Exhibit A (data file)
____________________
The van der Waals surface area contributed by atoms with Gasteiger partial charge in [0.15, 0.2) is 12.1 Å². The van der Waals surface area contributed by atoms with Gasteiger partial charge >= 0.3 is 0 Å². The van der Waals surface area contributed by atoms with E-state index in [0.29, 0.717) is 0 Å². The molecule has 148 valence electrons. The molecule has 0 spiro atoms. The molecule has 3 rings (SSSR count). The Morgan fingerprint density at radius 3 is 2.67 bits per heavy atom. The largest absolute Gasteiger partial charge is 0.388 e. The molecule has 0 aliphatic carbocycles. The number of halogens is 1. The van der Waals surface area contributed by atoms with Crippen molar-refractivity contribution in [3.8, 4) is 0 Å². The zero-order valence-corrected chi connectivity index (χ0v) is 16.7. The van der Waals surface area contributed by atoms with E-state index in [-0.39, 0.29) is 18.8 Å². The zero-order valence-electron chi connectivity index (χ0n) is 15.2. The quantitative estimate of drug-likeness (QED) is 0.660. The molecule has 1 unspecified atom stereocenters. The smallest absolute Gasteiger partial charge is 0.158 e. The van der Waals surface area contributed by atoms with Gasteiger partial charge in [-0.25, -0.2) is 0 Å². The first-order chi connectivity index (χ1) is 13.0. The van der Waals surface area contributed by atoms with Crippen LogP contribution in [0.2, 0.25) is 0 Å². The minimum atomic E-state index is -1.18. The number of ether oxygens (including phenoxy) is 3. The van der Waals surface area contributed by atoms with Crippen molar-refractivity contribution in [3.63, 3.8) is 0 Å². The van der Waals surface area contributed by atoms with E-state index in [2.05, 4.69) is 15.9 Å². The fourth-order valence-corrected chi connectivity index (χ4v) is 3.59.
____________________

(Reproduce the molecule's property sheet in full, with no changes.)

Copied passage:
The van der Waals surface area contributed by atoms with Gasteiger partial charge in [0.15, 0.2) is 12.1 Å². The van der Waals surface area contributed by atoms with Gasteiger partial charge >= 0.3 is 0 Å². The van der Waals surface area contributed by atoms with E-state index in [0.29, 0.717) is 0 Å². The molecule has 148 valence electrons. The molecule has 0 spiro atoms. The molecule has 3 rings (SSSR count). The Morgan fingerprint density at radius 3 is 2.67 bits per heavy atom. The largest absolute Gasteiger partial charge is 0.388 e. The molecule has 0 aliphatic carbocycles. The number of halogens is 1. The van der Waals surface area contributed by atoms with Crippen molar-refractivity contribution in [3.8, 4) is 0 Å². The zero-order valence-corrected chi connectivity index (χ0v) is 16.7. The van der Waals surface area contributed by atoms with E-state index in [-0.39, 0.29) is 18.8 Å². The zero-order valence-electron chi connectivity index (χ0n) is 15.2. The quantitative estimate of drug-likeness (QED) is 0.660. The molecule has 1 unspecified atom stereocenters. The smallest absolute Gasteiger partial charge is 0.158 e. The van der Waals surface area contributed by atoms with Gasteiger partial charge in [-0.25, -0.2) is 0 Å². The first-order chi connectivity index (χ1) is 13.0. The van der Waals surface area contributed by atoms with Crippen LogP contribution in [0.2, 0.25) is 0 Å². The minimum atomic E-state index is -1.18. The number of ether oxygens (including phenoxy) is 3. The van der Waals surface area contributed by atoms with Crippen molar-refractivity contribution in [3.63, 3.8) is 0 Å². The van der Waals surface area contributed by atoms with E-state index in [2.05, 4.69) is 15.9 Å². The fourth-order valence-corrected chi connectivity index (χ4v) is 3.59.